PSYC208-19S2 (C) Semester Two 2019


15 points

Start Date: Monday, 15 July 2019
End Date: Sunday, 10 November 2019
Withdrawal Dates
Last Day to withdraw from this course:
  • Without financial penalty (full fee refund): Friday, 26 July 2019
  • Without academic penalty (including no fee refund): Friday, 27 September 2019


This is an introductory course in cognitive psychology: the science of how the mind and brain are organised to produce intelligent human thought processes. Topics include visual cognition, attention, memory, problem solving and expertise, reasoning and decision making, and language comprehension.

What has more computing power than a billion PCs, is readily portable, and weighs less than 1.5 kg?  How does this magnificent machine comprehend language and make inferences, such as for example that the previous sentence refers to the human brain?  What is known about how the brain stores information from scenes and our environs, our past experiences, and general world knowledge so that the right information is conveniently available just when you need it, except in a test or exam?  What is attention and why does it appear to be so selective?  Do we ever process information unconsciously?  What is known about our methods for solving problems?  In our everyday thinking and decision-making does the brain lead us to follow logical rules and the rational procedures that economists assume or has evolution provided us with other modes of thought more suited to the uncertainties of our social and physical worlds?  How do people become skilled and expert?  Clever experiments coupled with brain imaging technologies are enhancing knowledge of human cognition and its underlying brain processes.  Virtually every domain in psychology draws upon findings and concepts generated in cognitive psychology.  You will find this course fundamental preparation for your later studies in social, industrial-organisational, abnormal, biological, clinical, forensic, and developmental psychology.  Every student who is considering postgraduate study in psychology would be wise to include the study of human cognition in his or her undergraduate programme.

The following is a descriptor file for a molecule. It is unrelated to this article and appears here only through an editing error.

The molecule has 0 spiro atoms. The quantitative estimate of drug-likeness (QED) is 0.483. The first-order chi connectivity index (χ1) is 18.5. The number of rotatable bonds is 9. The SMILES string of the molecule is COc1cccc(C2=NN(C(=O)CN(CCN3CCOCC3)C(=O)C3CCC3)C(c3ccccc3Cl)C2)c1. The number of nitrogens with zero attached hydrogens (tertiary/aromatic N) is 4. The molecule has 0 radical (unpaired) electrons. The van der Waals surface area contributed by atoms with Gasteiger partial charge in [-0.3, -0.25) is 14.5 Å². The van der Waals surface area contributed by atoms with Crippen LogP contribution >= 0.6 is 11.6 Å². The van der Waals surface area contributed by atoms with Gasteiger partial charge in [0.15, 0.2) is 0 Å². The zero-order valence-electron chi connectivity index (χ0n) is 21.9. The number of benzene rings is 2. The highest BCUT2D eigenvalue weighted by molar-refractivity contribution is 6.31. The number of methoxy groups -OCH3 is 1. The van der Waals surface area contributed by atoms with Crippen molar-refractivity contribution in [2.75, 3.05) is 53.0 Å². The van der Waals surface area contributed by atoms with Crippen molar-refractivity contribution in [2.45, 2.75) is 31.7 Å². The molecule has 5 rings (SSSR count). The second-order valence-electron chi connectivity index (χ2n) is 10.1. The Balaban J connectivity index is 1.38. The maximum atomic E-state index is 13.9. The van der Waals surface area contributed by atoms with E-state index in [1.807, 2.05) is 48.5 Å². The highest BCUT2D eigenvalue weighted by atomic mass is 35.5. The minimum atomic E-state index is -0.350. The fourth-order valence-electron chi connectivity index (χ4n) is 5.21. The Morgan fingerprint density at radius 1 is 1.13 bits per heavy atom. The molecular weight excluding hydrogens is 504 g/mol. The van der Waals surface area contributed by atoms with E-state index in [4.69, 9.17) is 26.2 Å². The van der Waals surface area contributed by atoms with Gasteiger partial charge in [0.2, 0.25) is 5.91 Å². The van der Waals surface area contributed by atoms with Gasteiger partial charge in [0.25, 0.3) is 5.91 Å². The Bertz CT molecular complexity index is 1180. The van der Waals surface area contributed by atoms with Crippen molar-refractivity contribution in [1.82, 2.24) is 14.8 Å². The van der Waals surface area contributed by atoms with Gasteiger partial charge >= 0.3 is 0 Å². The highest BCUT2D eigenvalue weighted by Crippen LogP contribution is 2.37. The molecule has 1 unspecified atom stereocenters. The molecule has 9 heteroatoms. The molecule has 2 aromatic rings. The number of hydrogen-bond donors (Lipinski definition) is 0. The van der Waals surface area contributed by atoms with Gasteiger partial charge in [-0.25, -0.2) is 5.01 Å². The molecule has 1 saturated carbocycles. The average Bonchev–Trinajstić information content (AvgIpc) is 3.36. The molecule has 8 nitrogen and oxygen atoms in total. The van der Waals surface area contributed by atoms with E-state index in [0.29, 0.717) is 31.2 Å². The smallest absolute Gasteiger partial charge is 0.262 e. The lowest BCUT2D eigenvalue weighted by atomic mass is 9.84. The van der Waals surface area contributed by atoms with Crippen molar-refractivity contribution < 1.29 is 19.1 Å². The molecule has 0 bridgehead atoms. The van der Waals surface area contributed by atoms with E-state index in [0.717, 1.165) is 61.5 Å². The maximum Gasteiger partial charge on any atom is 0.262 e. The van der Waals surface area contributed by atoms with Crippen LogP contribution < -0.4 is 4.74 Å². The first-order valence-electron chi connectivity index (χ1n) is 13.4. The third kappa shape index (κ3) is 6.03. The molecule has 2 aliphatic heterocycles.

PSYC104, or
PSYC105 and PSYC106, or
with the approval of the Head of Department, a pass in a professional year of Engineering, or
in approved courses in Computer Science, Linguistics, or

Course Coordinator / Lecturer

Ewald Neumann


Assessment Due Date Percentage 
Exam 40%
Laboratory Exercises 15%
Research Report 25%
Test 20%

Textbooks / Resources

Required Texts

Anderson, J.R; Cognitive Psychology and Its Implications ; 8th Ed; Macmillan, 2014.

Recommended Reading

O'Shea, R., & McKenzie, W; Writing for Psychology ; 6th Ed; Cengage, 2013.

Course links

Library portal

Indicative Fees

Domestic fee $850.00

International fee $4,000.00

* All fees are inclusive of NZ GST or any equivalent overseas tax, and do not include any programme level discount or additional course-related expenses.

For further information see School of Psychology, Speech and Hearing .

All PSYC208 Occurrences

  • PSYC208-19S2 (C) Semester Two 2019